Court Decision Could Bring Windmill Kite Patent Back Down to Earth
Sky Windpower (Sky) is a California company that markets high altitude wind capture technology. Sky is the exclusive licensee of U.S. Patent No. 6,781,254 (’254 Patent), which is entitled “Windmill kite” and relates to a flying electric generator (FEG).
The FEG is essentially a kite with several rotors comprising aerofoil blades (their swept areas indicated by circles 5) attached to platform frame members (3, 4). Each rotor extends from a nacelle (6) that contains a gear box, a dynamo and a control mechanism to control the angle of the rotor.
Cables (8) may contain tethering lines to maintain the platform at a substantially fixed location and conductors to connect the dynamos to a ground level electrical supply.
According to the ‘254 Patent, the FEG solves problems of the prior art relating to platform stability and the need to winch down the platform during times of weak or no wind.
The ‘254 Patent explains that having at least three strategically placed rotors susceptible to blade pitch control stabilizes the platform. In addition, the dynamos receive power and function as motors to drive the rotors for short periods, thereby keeping the kite aloft when there is no wind.
Bryan W. Roberts, the inventor and owner of the ‘254 Patent, has been involved in two rounds of litigation with a company called Baseload Energy (Baseload) over the validity of the patent and certain rights to the technology.
The first case – a dispute over an agreement between Roberts and Baseload to enter into a joint venture – ended in a Settlement Agreement.
The Settlement Agreement granted Baseload an option to take a nonexclusive license under the ‘254 Patent and contained fairly standard releases from liabilities, claims, etc. for both parties, though the releases expressly excluded disputes arising from the option provision.
After the option lapsed in the fall of 2008, Baseload filed a lawsuit against Roberts in federal court in Washington, DC seeking a declaratory judgment that the ‘254 Patent is invalid and unenforceable. Roberts moved for summary judgment on the ground that Baseload’s claims were barred by the Settlement Agreement.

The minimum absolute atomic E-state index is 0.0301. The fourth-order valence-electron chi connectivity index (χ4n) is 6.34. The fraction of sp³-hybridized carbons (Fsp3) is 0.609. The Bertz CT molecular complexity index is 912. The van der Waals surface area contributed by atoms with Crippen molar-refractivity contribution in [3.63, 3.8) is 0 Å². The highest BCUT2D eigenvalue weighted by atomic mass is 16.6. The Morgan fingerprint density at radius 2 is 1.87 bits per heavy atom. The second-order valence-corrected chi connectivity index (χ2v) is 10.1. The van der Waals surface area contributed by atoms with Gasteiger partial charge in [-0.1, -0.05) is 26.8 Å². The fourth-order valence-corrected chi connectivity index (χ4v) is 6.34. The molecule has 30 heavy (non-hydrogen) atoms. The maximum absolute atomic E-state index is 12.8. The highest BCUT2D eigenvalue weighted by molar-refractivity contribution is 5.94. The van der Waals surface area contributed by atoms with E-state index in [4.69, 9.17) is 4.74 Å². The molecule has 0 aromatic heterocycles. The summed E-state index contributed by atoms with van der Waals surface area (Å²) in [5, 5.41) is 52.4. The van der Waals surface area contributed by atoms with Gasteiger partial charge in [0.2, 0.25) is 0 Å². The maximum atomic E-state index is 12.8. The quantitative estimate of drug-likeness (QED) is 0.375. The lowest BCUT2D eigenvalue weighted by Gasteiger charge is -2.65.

The district court granted the motion and held that the terms of the Settlement Agreement barred “all claims between the parties.”
Baseload appealed, and in a recent decision, the U.S. Court of Appeals for the Federal Circuit reversed. The Federal Circuit held that the language of the Settlement Agreement did not release claims of infringement of the ‘254 Patent or the accompanying defenses of invalidity or unenforceability.
According to the decision, the release provision was not sufficiently clear and unambiguous to release patent invalidity claims because it lacked specific language regarding invalidity issues. The existence of the option provision was also significant because, the Federal Circuit reasoned, a license wouldn’t be necessary where infringement claims are barred:
Most importantly, the parties could not possibly have intended to release any and all patent infringement claims, because the Settlement Agreement granted Baseload an option to acquire a nonexclusive license to use the technology claimed by the ‘254 patent. The license provision would be unnecessary if all infringement claims under the ‘254 patent were released. . . .The parties must have intended to exclude infringement from the scope of the Settlement Agreement.
The Federal Circuit went on to hold that if infringement claims were preserved, the associated defenses of invalidity and unenforceability were also preserved.
The Federal Circuit remanded the case to the district court, where Baseload’s invalidity and unenforceability claims will go forward.
Eric Lane is a patent attorney at Luce, Forward, Hamilton & Scripps in San Diego and the author of Green Patent Blog. Mr. Lane can be reached at email@example.com.
photo: Sky Windpower.
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